Weekly Report – August 15, 2016
Please welcome Timothy Law Snyder, Phd, President of Loyola Marymount University, as the newest member of the L.A. Coalition.
Timothy began his term as LMU’s 16th president on June 1, 2015 and was inaugurated on October 6, 2015. He brings with him four decades of experience as a teacher and a scholar and a deep commitment to Ignatian education grounded in his work at three Jesuit universities. Snyder has been a professor and administrator for more than 20 years at Jesuit institutions, most recently as vice president for academic affairs at Loyola University Maryland from 2007-14. He was also dean of the College of Arts and Sciences at Fairfield University from 2001-07, and dean of science at Georgetown University from 1995-99.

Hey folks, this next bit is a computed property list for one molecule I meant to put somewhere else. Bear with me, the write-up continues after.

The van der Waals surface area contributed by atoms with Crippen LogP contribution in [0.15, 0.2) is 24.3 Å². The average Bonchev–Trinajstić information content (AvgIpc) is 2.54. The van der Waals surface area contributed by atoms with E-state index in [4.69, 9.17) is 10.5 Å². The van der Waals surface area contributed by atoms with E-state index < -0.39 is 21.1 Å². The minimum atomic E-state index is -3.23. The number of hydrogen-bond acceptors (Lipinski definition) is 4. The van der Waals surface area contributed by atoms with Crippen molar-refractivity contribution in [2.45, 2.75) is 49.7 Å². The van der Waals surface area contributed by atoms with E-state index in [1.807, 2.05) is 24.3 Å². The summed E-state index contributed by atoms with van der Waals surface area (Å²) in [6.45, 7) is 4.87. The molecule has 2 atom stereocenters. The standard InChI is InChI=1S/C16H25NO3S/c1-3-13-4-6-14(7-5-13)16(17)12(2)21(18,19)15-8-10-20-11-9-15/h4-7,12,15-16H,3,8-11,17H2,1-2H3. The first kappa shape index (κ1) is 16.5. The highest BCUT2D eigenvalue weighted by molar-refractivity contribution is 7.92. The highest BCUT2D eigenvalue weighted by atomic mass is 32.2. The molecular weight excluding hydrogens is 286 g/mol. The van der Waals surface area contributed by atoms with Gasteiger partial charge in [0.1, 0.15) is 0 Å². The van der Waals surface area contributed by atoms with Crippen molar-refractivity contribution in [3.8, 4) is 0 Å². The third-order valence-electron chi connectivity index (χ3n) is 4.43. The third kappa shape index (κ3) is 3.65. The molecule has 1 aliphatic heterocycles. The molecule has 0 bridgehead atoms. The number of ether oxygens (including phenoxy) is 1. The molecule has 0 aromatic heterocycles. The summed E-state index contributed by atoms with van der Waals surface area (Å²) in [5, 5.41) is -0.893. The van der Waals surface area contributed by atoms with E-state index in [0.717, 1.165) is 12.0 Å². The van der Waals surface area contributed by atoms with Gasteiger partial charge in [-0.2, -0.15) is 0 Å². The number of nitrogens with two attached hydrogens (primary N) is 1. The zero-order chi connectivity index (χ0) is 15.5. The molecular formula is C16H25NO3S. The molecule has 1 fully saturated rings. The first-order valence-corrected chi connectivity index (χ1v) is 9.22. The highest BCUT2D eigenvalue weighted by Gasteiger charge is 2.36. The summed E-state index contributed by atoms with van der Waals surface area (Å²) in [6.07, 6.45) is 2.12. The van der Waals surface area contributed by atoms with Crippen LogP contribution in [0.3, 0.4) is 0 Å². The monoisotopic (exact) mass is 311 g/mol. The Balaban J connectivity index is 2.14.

Snyder’s career has been devoted to the Jesuit and Marymount tradition of education of the whole person, encouragement of learning, and the service of faith and promotion of justice. Snyder earned his M.A. and his Ph.D. in applied and computational mathematics from Princeton University. He holds a B.A. in psychology and a B.S. in mathematics, and an M.S. in mathematics from the University of Toledo. He has published and presented widely on his research interests, including computational mathematics, data structures, design and analysis of algorithms, geometric probability, digital processing and computer music.